Photo Courtesy of Complex / Facebook

Logic’s Grammy Performance Raises Suicide Prevention Awareness

On January 28, 2017, rapper Logic performed his hit single, “1-800-273-8255,” at the Grammys. It’s a familiar song and was a familiar performance; after all, the song reached 3rd on the Billboard Charts. However, what many people don’t know is that the title of the song is the number for the National Suicide Prevention Line (NSPL).

Before the Grammys, NSPL expected a rise in calls in response to Logic’s performance and staffed up accordingly.

Samaritans Inc., which is a well-known service placement for many Boston College students, served as one of NSPL’s national backup centers in order to manage the expected influx of suicidal callers.

Emma Kerry, a staff member at Samaritans, argues the importance of representing the complexities and tragedies of suicide in popular culture. “The chorus (of “1-800-273-8255”) seems to speak to feelings of powerlessness and lack of control over life choices that we all feel at times, and his images of darkness and of feeling like one is drowning are not uncommon things to hear expressed in calls,” Kerry said.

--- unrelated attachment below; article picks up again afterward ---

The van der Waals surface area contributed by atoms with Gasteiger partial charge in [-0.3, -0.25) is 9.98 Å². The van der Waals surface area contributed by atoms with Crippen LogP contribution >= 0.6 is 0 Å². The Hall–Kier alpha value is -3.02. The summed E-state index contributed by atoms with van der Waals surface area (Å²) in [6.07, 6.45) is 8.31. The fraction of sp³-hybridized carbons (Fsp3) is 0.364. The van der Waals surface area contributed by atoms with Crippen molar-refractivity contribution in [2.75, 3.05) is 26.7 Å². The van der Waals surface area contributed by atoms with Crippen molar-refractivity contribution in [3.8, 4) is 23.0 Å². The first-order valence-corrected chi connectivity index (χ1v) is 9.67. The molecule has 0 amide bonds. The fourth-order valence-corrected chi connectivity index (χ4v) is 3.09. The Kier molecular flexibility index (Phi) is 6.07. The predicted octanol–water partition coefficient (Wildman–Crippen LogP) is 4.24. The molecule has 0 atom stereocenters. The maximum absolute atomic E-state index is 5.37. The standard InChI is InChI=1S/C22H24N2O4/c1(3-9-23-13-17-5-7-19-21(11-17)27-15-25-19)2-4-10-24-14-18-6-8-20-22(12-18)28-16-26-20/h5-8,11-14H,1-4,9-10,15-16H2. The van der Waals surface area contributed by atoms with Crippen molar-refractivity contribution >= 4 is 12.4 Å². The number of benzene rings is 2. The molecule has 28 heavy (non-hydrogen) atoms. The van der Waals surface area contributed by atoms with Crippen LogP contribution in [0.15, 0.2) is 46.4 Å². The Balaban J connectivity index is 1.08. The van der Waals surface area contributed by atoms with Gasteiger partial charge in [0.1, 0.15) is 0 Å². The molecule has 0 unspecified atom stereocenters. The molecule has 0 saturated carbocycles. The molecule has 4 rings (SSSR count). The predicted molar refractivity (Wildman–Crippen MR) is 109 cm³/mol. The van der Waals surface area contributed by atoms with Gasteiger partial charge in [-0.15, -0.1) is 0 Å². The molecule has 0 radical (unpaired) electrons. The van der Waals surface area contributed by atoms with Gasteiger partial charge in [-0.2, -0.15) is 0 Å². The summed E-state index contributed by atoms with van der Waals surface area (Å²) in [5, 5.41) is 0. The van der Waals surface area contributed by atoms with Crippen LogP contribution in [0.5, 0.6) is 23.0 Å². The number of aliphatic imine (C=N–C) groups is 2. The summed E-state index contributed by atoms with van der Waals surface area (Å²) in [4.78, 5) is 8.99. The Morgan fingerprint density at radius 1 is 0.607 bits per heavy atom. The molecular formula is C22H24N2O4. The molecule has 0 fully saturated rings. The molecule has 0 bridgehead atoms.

She continued that there was “an increase in the number of calls immediately after Logic’s performance at the Grammys.” Similarly, there was a 50% increase in calls after his performance at the VMAs. If anything, these spikes show the influence pop culture has on suicide prevention awareness.

But if Logic uses pop culture in a positive, educational way, others could just as easily use pop culture detrimentally. Logan Paul’s notorious video depicting a victim of suicide in Japan’s Aokigahara Forest, for example, treated suicide as a sensation and view bait.

It’s clear that pop culture is in conflict when it comes to suicide depictions. Even at BC, students can exert their influence through clubs, UGBC, or their friend groups, and affect campus culture in a variety of ways. For Kerry, that main reason why Logic’s performance was beautiful and meaningful was that it emphasizes that “feelings should be fully heard and acknowledged, and that life is precious.” As Boston College students, it’s essential to think critically about our actions and how they influence campus culture. As Kerry asserts, life is precious, and our culture must develop into one that embraces all life in all its beautiful forms.

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